A Coaching Clinnick in AFL South East

They are entrusted with helping footballers reach their full potential – but just who is helping the 30 senior football coaches in AFL South East to reach an elite level of their own? The answer – the coaches are helping themselves. Roughly two years ago, well -respected former Devon Meadows coach Brent Clinnick put a... View Article

They are entrusted with helping footballers reach their full potential – but just who is helping the 30 senior football coaches in AFL South East to reach an elite level of their own?

The answer – the coaches are helping themselves.

Roughly two years ago, well -respected former Devon Meadows coach Brent Clinnick put a pitch to AFLSE Football Development Manager Cam Roberts aimed at introducing a program to support the coaches.

Clinnick understood perfectly the stresses involved at club land and convinced AFLSE to implement his plan.

Now in his second year as the AFLSE Mentor and Coach Support Coordinator, Clinnick is thrilled to be backing up after a very rewarding first year in the role.

“I think the program was enormously successful in its first year, creating a real bond and a support mechanism for all senior coaches in the region,” Clinnick said, before explaining the vulnerabilities that some coaches feel.

“It’s a tough industry and a really tough job being a coach, the expectation is there that you know everything, but the reality is that coaches are learning on the run as well.

“Not every club is great at supporting their senior coaches, and it might be as simple as just not understanding what the coach is going through. This program allows the coaches to lean on each other, maybe share a coffee and confide in each other to share their experiences.”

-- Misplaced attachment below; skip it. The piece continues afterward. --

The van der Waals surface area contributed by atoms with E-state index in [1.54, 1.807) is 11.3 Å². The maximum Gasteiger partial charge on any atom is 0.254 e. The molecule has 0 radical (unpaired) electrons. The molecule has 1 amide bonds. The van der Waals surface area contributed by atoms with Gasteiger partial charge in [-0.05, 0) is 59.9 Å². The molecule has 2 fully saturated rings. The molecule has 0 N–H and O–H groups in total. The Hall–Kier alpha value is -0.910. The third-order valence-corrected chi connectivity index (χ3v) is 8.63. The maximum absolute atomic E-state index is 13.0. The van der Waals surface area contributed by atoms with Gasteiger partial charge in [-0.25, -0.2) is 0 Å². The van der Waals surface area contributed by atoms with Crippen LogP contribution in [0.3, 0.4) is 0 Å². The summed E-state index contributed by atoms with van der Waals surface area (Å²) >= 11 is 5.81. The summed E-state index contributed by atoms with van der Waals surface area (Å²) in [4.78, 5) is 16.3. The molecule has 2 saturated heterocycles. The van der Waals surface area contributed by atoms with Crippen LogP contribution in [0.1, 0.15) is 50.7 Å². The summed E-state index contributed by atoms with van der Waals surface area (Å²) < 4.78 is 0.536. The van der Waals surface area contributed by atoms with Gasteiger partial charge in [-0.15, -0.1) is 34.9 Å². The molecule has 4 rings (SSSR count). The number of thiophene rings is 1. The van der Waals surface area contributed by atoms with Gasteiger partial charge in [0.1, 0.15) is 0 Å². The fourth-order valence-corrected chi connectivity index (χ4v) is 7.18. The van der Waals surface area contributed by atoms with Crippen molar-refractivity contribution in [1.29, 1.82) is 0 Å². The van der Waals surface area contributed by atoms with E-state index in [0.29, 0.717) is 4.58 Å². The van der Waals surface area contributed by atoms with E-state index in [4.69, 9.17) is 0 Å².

Clinnick coordinated coaching workshops in 2017, where senior coaches from all clubs in the MPNFL and SEFNL were invited to participate.

“In some respect we’re breaking down the walls and providing an opportunity for coaches to express what they think is important in their role,” Clinnick said.

“Simon Goosey (Mornington coach), Leigh McQuillen (Beaconsfield), Paddy Swayn (Pines), they’ve all presented at workshops, and the general message is that it’s ok not to know everything.

“In the past the pressure has built up and we’ve seen coaches with enormous potential simply walk away from the game. That’s not good enough from a support side of things – we want coaches still coaching and enjoying what they’re doing at the same time.”

And despite their competitive edge, the coaches had been terrific at coming together as one.

“One of the great things about the program is that egos are left on the hook and the coaches are providing each other with some fantastic feedback,” Clinnick said.

“Last year we had a coach break through for a win after a long drought and he said he received more messages of support from the coaches around the leagues than he did from his own club. If that’s the sort of bond we’re creating, I think we’re pretty much on the right track.”

And the success of the program is getting out, with AFL Goldfields getting in touch with Clinnick about the program, as has former Melbourne star and Doveton coach from last year Aaron Davey, who is now plying his trade in Northern Queensland.

The program was targeted solely at senior coaches in 2017 but will reach out as it continues to grow.